COVID-19 infection has attracted many clinicians and researchers to study its disease process and complications as it is not only causing respiratory problems, but also affecting pregnant mothers and their babies. Many recent studies have shown that Covid-19 infection increases risk of developing preeclampsia via its effect on the placenta. This case highlights Covid-19 infection as one of the emerging risk factors for the development of preeclampsia and eclampsia. 26 years old primigravida at 28 weeks of pregnancy with no known underlying condition, was presented with one day history of visual disturbance, and two weeks history of epigastric pain and vomiting. She had an uncomplicated Covid-19 infection category 2 at 20 weeks of pregnancy. During assessment, she was alert but lethargic looking. Vital signs showed a blood pressure of 176/98 mmHg, a pulse rate of 98 per minute, SpO2 of 97% and a capillary sugar level of 5.8 mmol/L. She then developed an eclamptic episode which prompted immediate delivery of the baby via emergency caesarean section. Post-delivery, magnesium sulphate infusion was started, and her blood pressure was controlled with labetalol. Subsequently, she was discharged well after one week of admission. The baby with a weight of 800g was admitted to neonatal ICU for further care. There have been studies that showed Covid-10 infection affecting the placenta via its effect on angiotensin converting enzyme 2 (ACE2). This enzyme is responsible for hemostasis of maternal circulation and its downregulation will lead to cascade of events that is similar to the pathogenesis of preeclampsia. Further research and evidence are needed to study this enzyme with the hopes to prevent the development of preeclampsia and eclampsia.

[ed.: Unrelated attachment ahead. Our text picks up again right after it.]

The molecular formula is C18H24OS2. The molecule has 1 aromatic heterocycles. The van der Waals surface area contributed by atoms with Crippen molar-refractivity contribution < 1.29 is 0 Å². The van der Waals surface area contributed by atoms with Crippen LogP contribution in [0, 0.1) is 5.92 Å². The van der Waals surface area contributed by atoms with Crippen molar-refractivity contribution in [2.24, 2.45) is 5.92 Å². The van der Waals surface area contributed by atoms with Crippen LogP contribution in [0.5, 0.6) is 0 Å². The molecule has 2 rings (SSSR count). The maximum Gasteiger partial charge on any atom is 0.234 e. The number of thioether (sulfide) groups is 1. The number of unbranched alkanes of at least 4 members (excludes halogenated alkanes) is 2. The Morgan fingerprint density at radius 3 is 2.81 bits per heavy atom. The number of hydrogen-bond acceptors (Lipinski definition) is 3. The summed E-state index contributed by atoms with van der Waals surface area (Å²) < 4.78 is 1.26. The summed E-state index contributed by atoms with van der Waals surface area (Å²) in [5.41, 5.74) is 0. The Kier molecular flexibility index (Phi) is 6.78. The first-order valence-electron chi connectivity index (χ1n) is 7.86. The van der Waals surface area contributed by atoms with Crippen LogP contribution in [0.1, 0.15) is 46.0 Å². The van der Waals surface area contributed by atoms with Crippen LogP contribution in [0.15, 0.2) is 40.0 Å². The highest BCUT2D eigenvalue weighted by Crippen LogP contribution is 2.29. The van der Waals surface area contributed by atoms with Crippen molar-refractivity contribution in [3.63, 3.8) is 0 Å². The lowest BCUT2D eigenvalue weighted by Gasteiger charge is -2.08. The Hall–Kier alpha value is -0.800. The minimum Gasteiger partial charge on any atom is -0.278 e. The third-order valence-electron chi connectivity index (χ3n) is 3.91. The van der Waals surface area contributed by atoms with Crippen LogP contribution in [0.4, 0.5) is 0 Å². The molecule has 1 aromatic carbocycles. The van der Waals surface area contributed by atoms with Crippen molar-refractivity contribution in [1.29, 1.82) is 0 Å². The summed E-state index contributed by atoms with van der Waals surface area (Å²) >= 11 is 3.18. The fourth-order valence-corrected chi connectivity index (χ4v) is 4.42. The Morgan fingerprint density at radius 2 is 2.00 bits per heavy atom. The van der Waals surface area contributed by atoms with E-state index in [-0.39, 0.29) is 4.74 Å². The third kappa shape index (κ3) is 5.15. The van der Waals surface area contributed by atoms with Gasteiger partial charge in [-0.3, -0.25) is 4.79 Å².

Keyword: Preeclampsia, Eclampsia, Covid-19, Angiotensin converting enzyme 2 (ACE 2)
1 Mohamad Ehsan Bin Mohamad Rosdi, Medical Officer, Hospital Kuala Lumpur (Malaysia), [email protected]